In 1947 the Railway Cup crossed the Shannon for the first time. The team were all from Galway. They had beaten Leinster in the semi-final by a score of 2 – 6 to 2 – 5. The man of the match in that game was Paddy Gantley. He gave another memorable display on Easter Sunday when he lined out against Munster in the final. His name used to appear on match programmes as ‘P. Gardiner’ because he was a priest, and not supposed to play hurling.
Connacht beat Munster in the final by a score of 2 – 5 to 1 – 1. Those in our photograph are, back row, left to right: Rev M Walsh, chairman, Galway County Board; Jack Whelan, secretary, County Board; Paddy Forde; Donal Flynn; Paddy Gantley; Pádraic Diviney; Tommy Lyons; Paddy Barrett from Loughrea; Paddy Jordan; Seán Duggan; S Kennedy, who worked in Corbetts; Hubert Gordon; and Mick Sylver.
In the centre row are Tadhg Kelly; Bernie Power; MJ ‘Inky’ Flaherty; John Killeen; Willy Fahy; and John Callinan. Seated in front are Stephen Gallagher; James Killeen; Jim Brophy; and Josie Gallagher.
Later on that year, on July 27 in Birr, Galway were ‘robbed’ by Kilkenny in the All-Ireland semi-final. When time was almost up, Galway were leading by two points, and looked to be on their way to the final. Jimmy Langton pointed for Kilkenny and Seán Duggan’s puck-out was expected to be the last stroke of the game. However, the referee allowed the play to continue and when Galway were ‘pulled’, Terry Leahy equalised from the free. When the ball was pucked out again, the whistle went and the crowd swarmed onto the pitch thinking it was the final whistle. To their horror, the referee waved them back and awarded a free to Kilkenny, which Jimmy Langton pointed. The ref believed the game was a draw and only discovered later that Galway had lost. Man of the match again was Paddy Gantley.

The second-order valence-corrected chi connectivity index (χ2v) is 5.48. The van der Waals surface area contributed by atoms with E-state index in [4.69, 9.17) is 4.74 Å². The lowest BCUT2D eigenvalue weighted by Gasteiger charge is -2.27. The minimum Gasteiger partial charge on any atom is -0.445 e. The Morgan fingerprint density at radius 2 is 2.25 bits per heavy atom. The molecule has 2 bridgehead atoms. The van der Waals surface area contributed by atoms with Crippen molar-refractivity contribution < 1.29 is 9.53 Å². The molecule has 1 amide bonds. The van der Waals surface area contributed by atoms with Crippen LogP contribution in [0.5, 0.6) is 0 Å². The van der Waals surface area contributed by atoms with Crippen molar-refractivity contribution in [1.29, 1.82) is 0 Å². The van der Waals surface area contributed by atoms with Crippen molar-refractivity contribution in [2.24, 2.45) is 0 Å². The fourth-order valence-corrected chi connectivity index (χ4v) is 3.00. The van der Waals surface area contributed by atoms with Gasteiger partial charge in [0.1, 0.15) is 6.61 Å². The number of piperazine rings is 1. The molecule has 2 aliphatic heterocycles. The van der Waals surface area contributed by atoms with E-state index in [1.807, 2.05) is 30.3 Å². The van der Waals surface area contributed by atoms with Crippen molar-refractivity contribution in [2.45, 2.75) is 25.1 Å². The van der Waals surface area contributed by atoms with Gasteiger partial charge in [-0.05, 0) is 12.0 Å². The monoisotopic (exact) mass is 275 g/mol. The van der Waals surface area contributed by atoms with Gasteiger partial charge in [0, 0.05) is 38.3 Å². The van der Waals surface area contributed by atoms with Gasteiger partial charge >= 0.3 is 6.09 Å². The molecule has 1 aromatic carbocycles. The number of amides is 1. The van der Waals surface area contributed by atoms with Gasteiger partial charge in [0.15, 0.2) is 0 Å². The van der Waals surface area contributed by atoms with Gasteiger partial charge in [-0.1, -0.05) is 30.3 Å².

This photograph is one of the many in a new book just published entitled A History of Ardrahan GAA, 1884 – 2010 compiled and edited by Michael Howley and Tom Greene. The book is almost 600 pages long, thoroughly researched, profusely illustrated, full of local lore and legend, history, teams, characters, and different club events. There is a good section on camogie, and there are many photographs of county teams at various levels which included Ardrahan players. It was obviously a labour of love put together over several years. A wonderful achievement, available in good booksellers, a must for Galway hurling fans.
Another fine publication which came our way recently is A History of the GAA in Meelick, Eyrecourt and Clonfert, 1884 – 2007 by Christy Kearns. This volume is on a par with the Ardrahan book, but is sadly out of print now, a remarkable contribution to the social history of the area as well as the GAA history.